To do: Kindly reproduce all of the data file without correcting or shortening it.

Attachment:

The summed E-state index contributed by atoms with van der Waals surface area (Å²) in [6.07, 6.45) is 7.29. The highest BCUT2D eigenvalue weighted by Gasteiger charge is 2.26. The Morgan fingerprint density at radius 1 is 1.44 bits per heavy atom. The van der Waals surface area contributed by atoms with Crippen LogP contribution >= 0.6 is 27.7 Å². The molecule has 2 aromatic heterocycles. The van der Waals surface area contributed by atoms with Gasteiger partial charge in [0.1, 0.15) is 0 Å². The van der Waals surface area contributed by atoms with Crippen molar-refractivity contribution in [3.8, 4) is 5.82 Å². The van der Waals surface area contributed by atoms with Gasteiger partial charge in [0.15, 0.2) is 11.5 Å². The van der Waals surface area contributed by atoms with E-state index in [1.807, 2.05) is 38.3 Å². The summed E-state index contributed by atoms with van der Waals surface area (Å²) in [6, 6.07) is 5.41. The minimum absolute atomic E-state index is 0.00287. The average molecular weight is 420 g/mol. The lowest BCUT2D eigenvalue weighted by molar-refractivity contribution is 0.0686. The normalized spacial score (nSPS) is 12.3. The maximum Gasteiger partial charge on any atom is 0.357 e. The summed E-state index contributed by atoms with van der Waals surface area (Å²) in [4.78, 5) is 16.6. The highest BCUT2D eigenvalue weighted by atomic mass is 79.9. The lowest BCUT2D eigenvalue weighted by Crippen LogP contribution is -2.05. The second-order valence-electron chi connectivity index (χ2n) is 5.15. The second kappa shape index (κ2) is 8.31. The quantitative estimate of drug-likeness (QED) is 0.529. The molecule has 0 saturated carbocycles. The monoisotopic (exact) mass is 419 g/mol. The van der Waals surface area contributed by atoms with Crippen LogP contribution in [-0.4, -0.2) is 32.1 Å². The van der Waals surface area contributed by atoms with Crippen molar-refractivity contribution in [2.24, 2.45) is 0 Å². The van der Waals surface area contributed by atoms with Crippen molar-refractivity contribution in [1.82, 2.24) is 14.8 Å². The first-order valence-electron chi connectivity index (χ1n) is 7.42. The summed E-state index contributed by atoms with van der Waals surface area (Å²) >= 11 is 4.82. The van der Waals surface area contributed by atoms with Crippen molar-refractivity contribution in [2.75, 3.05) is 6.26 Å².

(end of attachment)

The summed E-state index contributed by atoms with van der Waals surface area (Å²) in [6.07, 6.45) is 7.29. The highest BCUT2D eigenvalue weighted by Gasteiger charge is 2.26. The Morgan fingerprint density at radius 1 is 1.44 bits per heavy atom. The van der Waals surface area contributed by atoms with Crippen LogP contribution >= 0.6 is 27.7 Å². The molecule has 2 aromatic heterocycles. The van der Waals surface area contributed by atoms with Gasteiger partial charge in [0.1, 0.15) is 0 Å². The van der Waals surface area contributed by atoms with Crippen molar-refractivity contribution in [3.8, 4) is 5.82 Å². The van der Waals surface area contributed by atoms with Gasteiger partial charge in [0.15, 0.2) is 11.5 Å². The van der Waals surface area contributed by atoms with E-state index in [1.807, 2.05) is 38.3 Å². The summed E-state index contributed by atoms with van der Waals surface area (Å²) in [6, 6.07) is 5.41. The minimum absolute atomic E-state index is 0.00287. The average molecular weight is 420 g/mol. The lowest BCUT2D eigenvalue weighted by molar-refractivity contribution is 0.0686. The normalized spacial score (nSPS) is 12.3. The maximum Gasteiger partial charge on any atom is 0.357 e. The summed E-state index contributed by atoms with van der Waals surface area (Å²) in [4.78, 5) is 16.6. The highest BCUT2D eigenvalue weighted by atomic mass is 79.9. The lowest BCUT2D eigenvalue weighted by Crippen LogP contribution is -2.05. The second-order valence-electron chi connectivity index (χ2n) is 5.15. The second kappa shape index (κ2) is 8.31. The quantitative estimate of drug-likeness (QED) is 0.529. The molecule has 0 saturated carbocycles. The monoisotopic (exact) mass is 419 g/mol. The van der Waals surface area contributed by atoms with Crippen LogP contribution in [-0.4, -0.2) is 32.1 Å². The van der Waals surface area contributed by atoms with Crippen molar-refractivity contribution in [2.24, 2.45) is 0 Å². The van der Waals surface area contributed by atoms with Crippen molar-refractivity contribution in [1.82, 2.24) is 14.8 Å². The first-order valence-electron chi connectivity index (χ1n) is 7.42. The summed E-state index contributed by atoms with van der Waals surface area (Å²) >= 11 is 4.82. The van der Waals surface area contributed by atoms with Crippen molar-refractivity contribution in [2.75, 3.05) is 6.26 Å².